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Earthquakes

Earthquakes are caused by the release of built-up pressure inside the Earth's crust, in the form of seismic waves. An earthquake's power is measured on the Richter scale, using an instrument called a seismometer. The effects of an earthquake can be devastating: destroying settlements, changing landscapes, and causing many deaths. 1. 2. 3. 4. The causes of earthquakes Measurement of earthquakes Effects of an earthquake Case study: The Niigata earthquake

The causes of earthquakes


An earthquake is the shaking and vibration of the crust due to movement of the Earth's plates (plate tectonics). Earthquakes can happen along any type of plate boundary. Earthquakes are caused when the tension is released from inside the crust. This happens because plates do not move smoothly - sometimes they get stuck. When this happens a great deal of pressure builds up. When this pressure is eventually released, an earthquake tends to occur. The point inside the Earth's crust where the pressure is released is called the focus. The point above the focus, on the Earth's surface is called the epicentre. In an earthquake, energy is released in the form of waves. These are called seismic waves. The waves spread out from the focus. The strongest waves are found near the centre of the earthquake. This means that the most severe damage caused by an earthquake will happen close to the epicentre.

The diagram above illustrates how the movement of two plates at the plate boundary creates pressure deep inside the Earth. This is the focus. This pressure travels up to the Earth's crust and escapes at the epicentre of the earthquake. The pressure, released at the epicentre, travels outwards in all directions in rings (seismic waves). The waves are felt most strongly at the epicentre, becoming less strong as they travel further away.

Measurement of earthquakes

Aftermath of the Kobe earthquake of 1995. It measured 6.9 on the Richter scale. The power of an earthquake is measured using a seismometer. A seismometer is a sensitive machine, which picks up the vibrations caused by the earthquake. It plots these vibrations on a seismograph.

The strength, or magnitude, of an earthquake is measured using a scale called the Richter Scale. The Richter Scale is numbered 0-10:

An earthquake measuring one or two on the scale is very common and can happen everyday in places like San Francisco. These earthquakes are so small that they can only be picked up by a seismometer: people cannot feel them. An earthquake measuring around seven or eight on the Richter Scale can be devastating, e.g. the earthquake in Turkey of 1999 which measured 7.5 on the Richter scale.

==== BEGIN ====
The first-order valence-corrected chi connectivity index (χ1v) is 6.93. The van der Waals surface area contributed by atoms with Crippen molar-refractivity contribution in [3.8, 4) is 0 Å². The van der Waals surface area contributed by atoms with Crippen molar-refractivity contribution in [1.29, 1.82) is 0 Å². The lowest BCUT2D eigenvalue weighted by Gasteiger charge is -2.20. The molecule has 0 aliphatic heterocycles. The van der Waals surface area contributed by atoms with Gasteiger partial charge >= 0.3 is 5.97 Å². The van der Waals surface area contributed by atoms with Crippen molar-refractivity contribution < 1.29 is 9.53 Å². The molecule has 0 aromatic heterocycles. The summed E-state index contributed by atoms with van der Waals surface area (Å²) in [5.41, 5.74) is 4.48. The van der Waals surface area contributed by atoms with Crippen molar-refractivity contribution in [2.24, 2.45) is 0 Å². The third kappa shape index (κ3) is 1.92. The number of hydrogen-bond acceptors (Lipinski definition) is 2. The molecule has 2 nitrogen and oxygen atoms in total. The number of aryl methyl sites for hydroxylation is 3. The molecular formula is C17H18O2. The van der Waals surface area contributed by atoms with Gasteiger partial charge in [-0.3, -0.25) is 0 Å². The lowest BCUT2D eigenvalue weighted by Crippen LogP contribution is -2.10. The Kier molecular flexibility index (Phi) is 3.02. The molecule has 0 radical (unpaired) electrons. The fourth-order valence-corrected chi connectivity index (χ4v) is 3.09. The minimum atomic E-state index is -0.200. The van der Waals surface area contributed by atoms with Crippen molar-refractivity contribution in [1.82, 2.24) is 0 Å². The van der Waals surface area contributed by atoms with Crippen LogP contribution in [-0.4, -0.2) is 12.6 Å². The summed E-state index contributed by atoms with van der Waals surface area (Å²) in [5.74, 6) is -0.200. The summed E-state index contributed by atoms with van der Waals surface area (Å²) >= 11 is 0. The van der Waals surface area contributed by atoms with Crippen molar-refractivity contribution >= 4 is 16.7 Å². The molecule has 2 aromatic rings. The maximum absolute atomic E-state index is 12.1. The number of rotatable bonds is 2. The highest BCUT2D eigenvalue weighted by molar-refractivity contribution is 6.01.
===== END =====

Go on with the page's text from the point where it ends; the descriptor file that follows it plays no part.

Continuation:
Effects of an earthquake

Earthquake destruction, Bhuj, India, 2001 The impact of a strong earthquake can be devastating. Earthquakes can destroy settlements and kill many people. Aftershocks can cause even more damage to an area. It is possible to classify the impacts of an earthquake, by taking the following factors into account:

short-term (immediate) impacts long-term impacts social impacts (the impact on people) economic impacts (the impact on the wealth of an area) environmental impacts (the impact on the landscape) Social impacts People may be killed or injured. Homes may be destroyed. Essential services may be disrupted. Transport and Economic impacts Shops and business are destroyed. Looting may take place. Transport and communication systems are Environmental impacts The built landscape is destroyed. Fires spread due to gas pipe explosions. Fires can damage

Short-term (immediate) impacts

Social impacts

Economic impacts

Environmental impacts areas of woodland. Landslides may occur. Tsunamis may cause flooding in coastal areas.

communication links are disrupted. Water pipes may disrupted and so burst and water trade is not easy. supplies may be contaminated. Disease may spread. People may have to be re-housed, sometimes in refugee camps. The cost of rebuilding a settlement is high. Investment in the area is focused only on repairing the damage caused by the earthquake. Income is lost.

Long-term impacts

Important natural and human landmarks may be lost.

Case study: The Niigata earthquake


On the 23rd of October 2004, Japan suffered a series of powerful earthquakes. Japan experiences regular earthquakes, however these were some of the most powerful in the past 10 years. On this occasion, three major earthquakes took place within minutes of each other. These three earthquakes were followed by around 300 aftershocks. The aftershocks went on for at least 12 hours. The first earthquake was the most powerful and measured 6.8 on the Richter scale. The earthquakes took place in the region of Niigata, in northwest Japan. Japan is found on the boundary between the Eurasian plate and the Philippine plate. It is a destructive boundary as the Philippine plate is forced underneath the Eurasian plate. As the plates move, they often get stuck. As the plates jolt free of each other, tension is released - causing earthquakes.